Some Thoughts
It looks like Greece will be spared immediate capital controls by the formation of a new, pro-euro government that will try to implement the existing austerity plan. It will fail, but that failure won’t be apparent for a while. In the meantime, all eyes are on Spain, where borrowing costs are now around 7% for ten-year paper. Like Greece, Spain probably can’t become competitive through austerity alone, but unlike Greece it’s too big to bail out. So that’s where the next battle between reality and wishful thinking will be fought.

Meanwhile, talking about capital controls risks making them a self-fulfilling prophecy, since holders of Greek, Spanish, and Italian bank accounts who read the above will now have an even more compelling reason to empty those accounts.

It’s not a big intuitive leap from a temporary freeze on ATM access to a permanent daily limit on withdrawals. Or from Argentina converting dollar-based accounts into pesos to the US converting IRAs full of gold mining stocks into portfolios of treasury bonds. For investors, this means that it’s possible to make exactly the right asset allocation decisions and still lose because of government confiscation. This new layer of complexity makes geographic diversification even more crucial.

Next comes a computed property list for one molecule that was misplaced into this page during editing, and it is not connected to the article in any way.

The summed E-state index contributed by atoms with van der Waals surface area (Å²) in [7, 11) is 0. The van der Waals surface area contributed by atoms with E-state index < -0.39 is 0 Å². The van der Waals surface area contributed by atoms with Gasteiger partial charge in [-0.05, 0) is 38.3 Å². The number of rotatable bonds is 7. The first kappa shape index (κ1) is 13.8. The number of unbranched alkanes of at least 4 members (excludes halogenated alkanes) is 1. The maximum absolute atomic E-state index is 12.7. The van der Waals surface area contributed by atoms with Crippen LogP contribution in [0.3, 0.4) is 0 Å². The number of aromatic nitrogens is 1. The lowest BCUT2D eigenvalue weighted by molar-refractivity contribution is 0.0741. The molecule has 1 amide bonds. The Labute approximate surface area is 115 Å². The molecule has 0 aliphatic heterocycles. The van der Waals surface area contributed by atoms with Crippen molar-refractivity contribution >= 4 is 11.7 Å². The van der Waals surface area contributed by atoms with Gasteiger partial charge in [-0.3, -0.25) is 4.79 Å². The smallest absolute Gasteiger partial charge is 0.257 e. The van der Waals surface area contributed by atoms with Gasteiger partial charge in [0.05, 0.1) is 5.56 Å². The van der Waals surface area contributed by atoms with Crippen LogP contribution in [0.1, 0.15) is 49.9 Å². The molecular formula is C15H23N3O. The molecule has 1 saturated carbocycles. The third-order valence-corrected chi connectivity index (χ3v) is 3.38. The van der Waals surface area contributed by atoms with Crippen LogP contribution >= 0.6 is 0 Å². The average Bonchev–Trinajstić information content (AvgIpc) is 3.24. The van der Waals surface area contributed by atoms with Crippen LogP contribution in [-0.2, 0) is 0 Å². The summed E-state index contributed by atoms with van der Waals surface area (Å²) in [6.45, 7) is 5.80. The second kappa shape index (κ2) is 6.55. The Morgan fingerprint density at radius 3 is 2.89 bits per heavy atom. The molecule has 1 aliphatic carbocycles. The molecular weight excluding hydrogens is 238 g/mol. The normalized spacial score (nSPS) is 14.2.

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  • Sue

    The Fed sez: “twist again, like we did last summer. Oh yeah, twist again, like we did last year.”

  • http://FutureMoneyTrends.com Daniel Ameduri

    Great commentary, very scary to think about this, especially since it is in our very NEAR future.

    Always love checking this site and commentary.


  • bob D

    the problem is the eurounion charter and euro currency and debt were
    at the onset written by the same dummies who now can not figure out
    how to fix their mess, too bad

    • Jason Emery

      Hi bob D–Wasn’t it Goldman Sachs that designed Greece’s portfolio? You know, the one that says they qualify for EU membership, since all their debt is off balance sheet, lol.

      I don’t see the point of a daily limit on withdrawals. Folks will just stop depositing money.

      Capital controls are like FDIC insurance in reverse. We guarantee that you don’t get your money. How do you like us now?

  • Daniel de Paris

    Hi John,

    Though I adhere to the point that “capital control” scheme are now in view, I still find it difficult to consider massive flows of money pouring out of the banking system here in Europe.

    Why? For some very basic reasons:

    1- language and cultural barriers, how stupid they might feel, are quite strong especially for those who have money (the oldest), is that easy for a US citizen to open an account in non-English-speaking place? Do not expect the Europeans to be any different,

    2- age issue, most of those with money are old, their behaviour does not match Christopher Columbus, check your relatives,

    Those who could move and would their money have already made it IMHO.

    In the past, the real alternative for people in Europe was gold. Yes just plain gold. But here as well, in spite of a few noticeable exceptions, this currency evasion has been lost in translation.